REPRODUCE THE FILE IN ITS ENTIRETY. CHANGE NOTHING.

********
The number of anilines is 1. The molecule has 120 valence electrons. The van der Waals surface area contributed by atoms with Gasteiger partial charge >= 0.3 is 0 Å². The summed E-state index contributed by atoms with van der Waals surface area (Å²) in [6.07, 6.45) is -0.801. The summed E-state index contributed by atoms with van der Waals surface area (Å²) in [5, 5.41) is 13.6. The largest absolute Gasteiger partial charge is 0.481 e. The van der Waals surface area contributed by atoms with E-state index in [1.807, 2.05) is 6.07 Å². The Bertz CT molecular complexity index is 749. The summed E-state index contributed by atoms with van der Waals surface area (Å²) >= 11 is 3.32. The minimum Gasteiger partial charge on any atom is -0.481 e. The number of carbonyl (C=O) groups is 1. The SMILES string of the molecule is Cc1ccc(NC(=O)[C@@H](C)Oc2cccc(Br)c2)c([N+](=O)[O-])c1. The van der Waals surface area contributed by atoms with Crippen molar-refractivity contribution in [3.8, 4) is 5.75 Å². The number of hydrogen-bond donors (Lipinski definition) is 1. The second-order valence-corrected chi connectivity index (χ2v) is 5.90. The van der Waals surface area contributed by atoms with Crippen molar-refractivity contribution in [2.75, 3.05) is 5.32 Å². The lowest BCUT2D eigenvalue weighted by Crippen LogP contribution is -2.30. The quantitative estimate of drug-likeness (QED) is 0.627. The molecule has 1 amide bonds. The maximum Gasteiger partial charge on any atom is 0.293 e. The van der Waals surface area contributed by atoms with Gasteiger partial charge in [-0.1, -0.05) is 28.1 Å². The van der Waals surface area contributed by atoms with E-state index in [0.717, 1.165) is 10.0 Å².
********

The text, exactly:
The number of anilines is 1. The molecule has 120 valence electrons. The van der Waals surface area contributed by atoms with Gasteiger partial charge >= 0.3 is 0 Å². The summed E-state index contributed by atoms with van der Waals surface area (Å²) in [6.07, 6.45) is -0.801. The summed E-state index contributed by atoms with van der Waals surface area (Å²) in [5, 5.41) is 13.6. The largest absolute Gasteiger partial charge is 0.481 e. The van der Waals surface area contributed by atoms with E-state index in [1.807, 2.05) is 6.07 Å². The Bertz CT molecular complexity index is 749. The summed E-state index contributed by atoms with van der Waals surface area (Å²) >= 11 is 3.32. The minimum Gasteiger partial charge on any atom is -0.481 e. The number of carbonyl (C=O) groups is 1. The SMILES string of the molecule is Cc1ccc(NC(=O)[C@@H](C)Oc2cccc(Br)c2)c([N+](=O)[O-])c1. The van der Waals surface area contributed by atoms with Crippen molar-refractivity contribution in [3.8, 4) is 5.75 Å². The number of hydrogen-bond donors (Lipinski definition) is 1. The second-order valence-corrected chi connectivity index (χ2v) is 5.90. The van der Waals surface area contributed by atoms with Crippen molar-refractivity contribution in [2.75, 3.05) is 5.32 Å². The lowest BCUT2D eigenvalue weighted by Crippen LogP contribution is -2.30. The quantitative estimate of drug-likeness (QED) is 0.627. The molecule has 1 amide bonds. The maximum Gasteiger partial charge on any atom is 0.293 e. The van der Waals surface area contributed by atoms with Gasteiger partial charge in [-0.1, -0.05) is 28.1 Å². The van der Waals surface area contributed by atoms with E-state index in [0.717, 1.165) is 10.0 Å².